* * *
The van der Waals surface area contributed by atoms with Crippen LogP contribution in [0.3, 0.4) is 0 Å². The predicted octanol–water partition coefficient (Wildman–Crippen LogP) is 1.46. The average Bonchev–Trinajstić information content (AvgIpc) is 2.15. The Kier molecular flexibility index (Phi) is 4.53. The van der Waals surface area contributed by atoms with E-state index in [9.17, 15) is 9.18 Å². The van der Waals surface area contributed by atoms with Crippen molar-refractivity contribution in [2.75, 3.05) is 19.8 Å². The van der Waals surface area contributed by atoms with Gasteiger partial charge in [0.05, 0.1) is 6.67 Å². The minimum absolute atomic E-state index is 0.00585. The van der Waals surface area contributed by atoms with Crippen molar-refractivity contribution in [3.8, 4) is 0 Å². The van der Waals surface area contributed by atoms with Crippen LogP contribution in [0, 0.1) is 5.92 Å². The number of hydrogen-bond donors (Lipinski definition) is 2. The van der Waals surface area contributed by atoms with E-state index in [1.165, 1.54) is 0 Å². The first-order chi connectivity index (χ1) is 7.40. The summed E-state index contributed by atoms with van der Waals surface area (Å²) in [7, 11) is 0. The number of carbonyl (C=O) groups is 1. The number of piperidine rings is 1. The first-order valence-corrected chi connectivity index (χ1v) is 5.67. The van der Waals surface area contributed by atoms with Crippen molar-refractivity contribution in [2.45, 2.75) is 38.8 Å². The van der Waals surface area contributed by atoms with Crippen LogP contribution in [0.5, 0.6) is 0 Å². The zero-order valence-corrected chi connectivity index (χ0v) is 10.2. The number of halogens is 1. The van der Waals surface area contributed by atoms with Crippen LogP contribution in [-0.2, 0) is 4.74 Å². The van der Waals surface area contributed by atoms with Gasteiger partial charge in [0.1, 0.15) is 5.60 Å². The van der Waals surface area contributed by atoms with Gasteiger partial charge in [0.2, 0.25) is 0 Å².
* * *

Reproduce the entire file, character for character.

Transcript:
The van der Waals surface area contributed by atoms with Crippen LogP contribution in [0.3, 0.4) is 0 Å². The predicted octanol–water partition coefficient (Wildman–Crippen LogP) is 1.46. The average Bonchev–Trinajstić information content (AvgIpc) is 2.15. The Kier molecular flexibility index (Phi) is 4.53. The van der Waals surface area contributed by atoms with E-state index in [9.17, 15) is 9.18 Å². The van der Waals surface area contributed by atoms with Crippen molar-refractivity contribution in [2.75, 3.05) is 19.8 Å². The van der Waals surface area contributed by atoms with Gasteiger partial charge in [0.05, 0.1) is 6.67 Å². The minimum absolute atomic E-state index is 0.00585. The van der Waals surface area contributed by atoms with Crippen molar-refractivity contribution in [3.8, 4) is 0 Å². The van der Waals surface area contributed by atoms with Crippen LogP contribution in [0, 0.1) is 5.92 Å². The number of hydrogen-bond donors (Lipinski definition) is 2. The van der Waals surface area contributed by atoms with E-state index in [1.165, 1.54) is 0 Å². The first-order chi connectivity index (χ1) is 7.40. The summed E-state index contributed by atoms with van der Waals surface area (Å²) in [7, 11) is 0. The number of carbonyl (C=O) groups is 1. The number of piperidine rings is 1. The first-order valence-corrected chi connectivity index (χ1v) is 5.67. The van der Waals surface area contributed by atoms with Crippen molar-refractivity contribution in [2.45, 2.75) is 38.8 Å². The van der Waals surface area contributed by atoms with Crippen LogP contribution in [0.5, 0.6) is 0 Å². The zero-order valence-corrected chi connectivity index (χ0v) is 10.2. The number of halogens is 1. The van der Waals surface area contributed by atoms with Crippen LogP contribution in [-0.2, 0) is 4.74 Å². The van der Waals surface area contributed by atoms with Gasteiger partial charge in [0.1, 0.15) is 5.60 Å². The van der Waals surface area contributed by atoms with Gasteiger partial charge in [0.2, 0.25) is 0 Å².